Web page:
Coppage v. Kansas

(Redirected from 236 U.S. 1)

Coppage v. Kansas by Mahlon Pitney

Coppage v. Kansas, 236 U.S. 1 (1915), was a U.S. Supreme Court case that held that employers could make contracts that forbid employees from joining unions. These types of contracts were called yellow-dog contracts. This case was decided in the era prior to the American Great Depression when the Supreme Court invalidated laws that imposed restrictions on contracts, especially those of employment. During this time, liberty of contract was viewed as a fundamental right, and therefore, only in extreme circumstances, could this right be abridged. When the fundamental right of freedom of contract was abridged, it violated the due process clause of the Fourteenth Amendment. Excerpted from Coppage v. Kansas on Wikipedia, the free encyclopedia.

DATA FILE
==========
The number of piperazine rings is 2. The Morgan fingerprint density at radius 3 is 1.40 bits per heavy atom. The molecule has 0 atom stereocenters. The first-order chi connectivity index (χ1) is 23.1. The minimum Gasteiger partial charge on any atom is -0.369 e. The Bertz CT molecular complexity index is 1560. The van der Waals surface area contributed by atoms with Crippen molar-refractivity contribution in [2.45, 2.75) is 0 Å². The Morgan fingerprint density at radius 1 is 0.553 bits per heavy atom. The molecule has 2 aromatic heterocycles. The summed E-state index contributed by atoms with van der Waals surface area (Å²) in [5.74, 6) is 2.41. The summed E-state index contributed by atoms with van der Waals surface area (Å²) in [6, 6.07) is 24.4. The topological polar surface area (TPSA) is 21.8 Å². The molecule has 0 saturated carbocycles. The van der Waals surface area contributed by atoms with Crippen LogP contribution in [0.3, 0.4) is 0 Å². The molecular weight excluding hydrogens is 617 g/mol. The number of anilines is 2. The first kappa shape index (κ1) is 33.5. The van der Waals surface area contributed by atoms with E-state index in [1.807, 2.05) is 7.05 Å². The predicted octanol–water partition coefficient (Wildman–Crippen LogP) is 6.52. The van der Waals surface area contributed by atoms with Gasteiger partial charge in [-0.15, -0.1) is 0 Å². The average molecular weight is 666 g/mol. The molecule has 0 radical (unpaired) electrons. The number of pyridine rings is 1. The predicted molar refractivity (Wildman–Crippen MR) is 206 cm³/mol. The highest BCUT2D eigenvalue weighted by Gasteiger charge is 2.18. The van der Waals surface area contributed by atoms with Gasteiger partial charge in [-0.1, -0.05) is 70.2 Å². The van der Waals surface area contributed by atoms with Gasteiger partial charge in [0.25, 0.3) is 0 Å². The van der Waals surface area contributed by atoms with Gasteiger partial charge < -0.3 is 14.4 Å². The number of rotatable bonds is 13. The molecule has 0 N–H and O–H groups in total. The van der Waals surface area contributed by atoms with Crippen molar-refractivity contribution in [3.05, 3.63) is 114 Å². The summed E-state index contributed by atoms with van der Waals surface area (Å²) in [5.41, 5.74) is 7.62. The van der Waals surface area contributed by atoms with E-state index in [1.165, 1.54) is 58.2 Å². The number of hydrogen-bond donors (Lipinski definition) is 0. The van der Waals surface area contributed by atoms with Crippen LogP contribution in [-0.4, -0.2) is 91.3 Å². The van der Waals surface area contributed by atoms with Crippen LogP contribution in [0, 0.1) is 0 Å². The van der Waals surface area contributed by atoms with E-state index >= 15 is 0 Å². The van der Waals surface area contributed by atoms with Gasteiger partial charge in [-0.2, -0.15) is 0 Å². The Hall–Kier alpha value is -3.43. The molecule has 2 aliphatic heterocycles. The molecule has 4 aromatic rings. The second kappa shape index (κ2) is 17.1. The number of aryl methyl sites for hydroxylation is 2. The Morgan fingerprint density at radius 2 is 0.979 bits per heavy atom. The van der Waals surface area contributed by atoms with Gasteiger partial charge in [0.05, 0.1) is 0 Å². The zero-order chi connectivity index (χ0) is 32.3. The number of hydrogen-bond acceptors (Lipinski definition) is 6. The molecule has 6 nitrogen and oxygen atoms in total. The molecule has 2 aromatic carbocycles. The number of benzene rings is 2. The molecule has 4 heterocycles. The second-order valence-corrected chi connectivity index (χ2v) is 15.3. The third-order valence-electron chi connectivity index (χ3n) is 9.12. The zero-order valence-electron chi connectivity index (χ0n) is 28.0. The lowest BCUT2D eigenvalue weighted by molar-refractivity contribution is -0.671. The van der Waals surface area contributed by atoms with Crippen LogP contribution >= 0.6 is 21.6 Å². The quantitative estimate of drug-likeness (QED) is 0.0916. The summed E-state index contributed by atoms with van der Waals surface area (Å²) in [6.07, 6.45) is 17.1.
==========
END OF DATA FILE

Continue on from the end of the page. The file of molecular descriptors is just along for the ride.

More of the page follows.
United States Supreme Court

236 U.S. 1

Coppage  v.  Kansas

 Argued: October 30, 1914. --- Decided: January 25, 1915

[Syllabus from pages 1-4 intentionally omitted]

Messrs. R. R. Vermilion and W. F. Evans for plaintiff in error.

Mr. John S. Dawson, Attorney General of Kansas, and Mr. J. I. Sheppard for defendant in error.

Mr. Justice Pitney delivered the opinion of the court:


This work is in the public domain in the United States because it is a work of the United States federal government (see 17 U.S.C. 105).